17. A system for chemical or biochemical analysis of a target analyte in a target environment, said system comprising:
a test sample, which, upon interaction with said target analyte is arranged to be chemically or biologically modified to change its spectral response;
a program controlled display arranged to be used as a light source for illumination of said test sample and to be used for displaying test results, and
a detector arranged to detect light emerging from said test sample and coupled to said program controlled display.
18. The system according to claim 17, wherein said program controlled display is a cathode ray tube computer monitor or a liquid crystal display monitor.
19. The system according to claim 17, wherein said test sample comprises molecules or materials specifically designed to show spectral changes upon chemical or biochemical reactions.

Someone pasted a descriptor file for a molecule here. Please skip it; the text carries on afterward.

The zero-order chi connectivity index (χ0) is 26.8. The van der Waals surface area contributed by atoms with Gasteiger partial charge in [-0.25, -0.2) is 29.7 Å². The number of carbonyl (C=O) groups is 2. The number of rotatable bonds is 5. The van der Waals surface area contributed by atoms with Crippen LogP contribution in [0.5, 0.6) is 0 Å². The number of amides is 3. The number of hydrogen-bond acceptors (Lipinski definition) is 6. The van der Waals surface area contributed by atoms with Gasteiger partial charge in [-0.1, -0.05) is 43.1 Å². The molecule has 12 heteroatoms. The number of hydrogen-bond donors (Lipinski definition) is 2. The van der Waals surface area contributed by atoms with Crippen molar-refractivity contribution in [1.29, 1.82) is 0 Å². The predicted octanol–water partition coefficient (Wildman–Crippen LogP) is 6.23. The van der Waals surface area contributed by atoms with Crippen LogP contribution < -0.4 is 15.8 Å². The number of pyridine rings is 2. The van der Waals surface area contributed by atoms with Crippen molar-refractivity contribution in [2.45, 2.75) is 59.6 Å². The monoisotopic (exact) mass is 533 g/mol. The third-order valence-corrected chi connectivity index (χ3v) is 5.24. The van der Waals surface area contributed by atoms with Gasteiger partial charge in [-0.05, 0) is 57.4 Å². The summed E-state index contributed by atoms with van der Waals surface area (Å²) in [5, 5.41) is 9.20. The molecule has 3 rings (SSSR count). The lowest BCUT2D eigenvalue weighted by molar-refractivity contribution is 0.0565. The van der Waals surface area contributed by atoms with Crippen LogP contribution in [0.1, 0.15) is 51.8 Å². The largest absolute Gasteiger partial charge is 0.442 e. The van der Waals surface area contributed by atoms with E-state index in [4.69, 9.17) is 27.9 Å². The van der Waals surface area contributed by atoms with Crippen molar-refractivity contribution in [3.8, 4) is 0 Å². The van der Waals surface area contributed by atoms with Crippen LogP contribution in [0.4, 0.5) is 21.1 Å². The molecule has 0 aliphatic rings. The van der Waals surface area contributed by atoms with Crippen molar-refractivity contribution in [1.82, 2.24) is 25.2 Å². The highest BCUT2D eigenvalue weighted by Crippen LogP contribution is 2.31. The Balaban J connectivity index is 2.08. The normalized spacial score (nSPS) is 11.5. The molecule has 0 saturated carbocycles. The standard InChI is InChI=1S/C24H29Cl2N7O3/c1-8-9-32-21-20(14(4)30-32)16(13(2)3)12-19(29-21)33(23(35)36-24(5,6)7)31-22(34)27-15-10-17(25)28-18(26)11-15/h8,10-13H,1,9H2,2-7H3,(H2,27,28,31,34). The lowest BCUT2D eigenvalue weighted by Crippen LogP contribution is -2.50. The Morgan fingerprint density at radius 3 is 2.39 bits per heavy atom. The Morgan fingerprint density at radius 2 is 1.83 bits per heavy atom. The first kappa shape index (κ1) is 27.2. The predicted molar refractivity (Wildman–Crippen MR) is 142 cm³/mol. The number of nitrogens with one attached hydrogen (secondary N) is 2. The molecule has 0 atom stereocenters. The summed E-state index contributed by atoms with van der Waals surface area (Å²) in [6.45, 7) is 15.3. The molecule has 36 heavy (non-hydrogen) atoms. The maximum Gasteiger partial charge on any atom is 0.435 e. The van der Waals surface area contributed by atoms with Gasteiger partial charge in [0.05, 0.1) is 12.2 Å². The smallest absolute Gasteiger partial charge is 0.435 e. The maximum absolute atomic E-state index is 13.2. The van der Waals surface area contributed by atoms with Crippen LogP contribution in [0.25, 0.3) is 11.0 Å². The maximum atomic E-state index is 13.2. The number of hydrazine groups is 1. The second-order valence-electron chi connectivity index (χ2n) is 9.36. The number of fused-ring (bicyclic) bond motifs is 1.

20. The system according to claim 17, wherein said test sample comprises molecules or materials specifically designed to be used together with rgb-illumination.
21. The system according to claim 17, wherein said test sample is an indicator deposited as a layer on a transparent substrate, in a cuvette or in a cavity of an analysis plate.
22. The system according to claim 17, wherein said test sample is a detector gate.
23. The system according to claim 17, wherein said detector is a web camera, a digital camera or a video camera.
24. A The system according to claim 17, wherein said detector is a semiconductor device, a conductive photo-sensitive detector, a polymer photo-detector or an ion-sensitive device.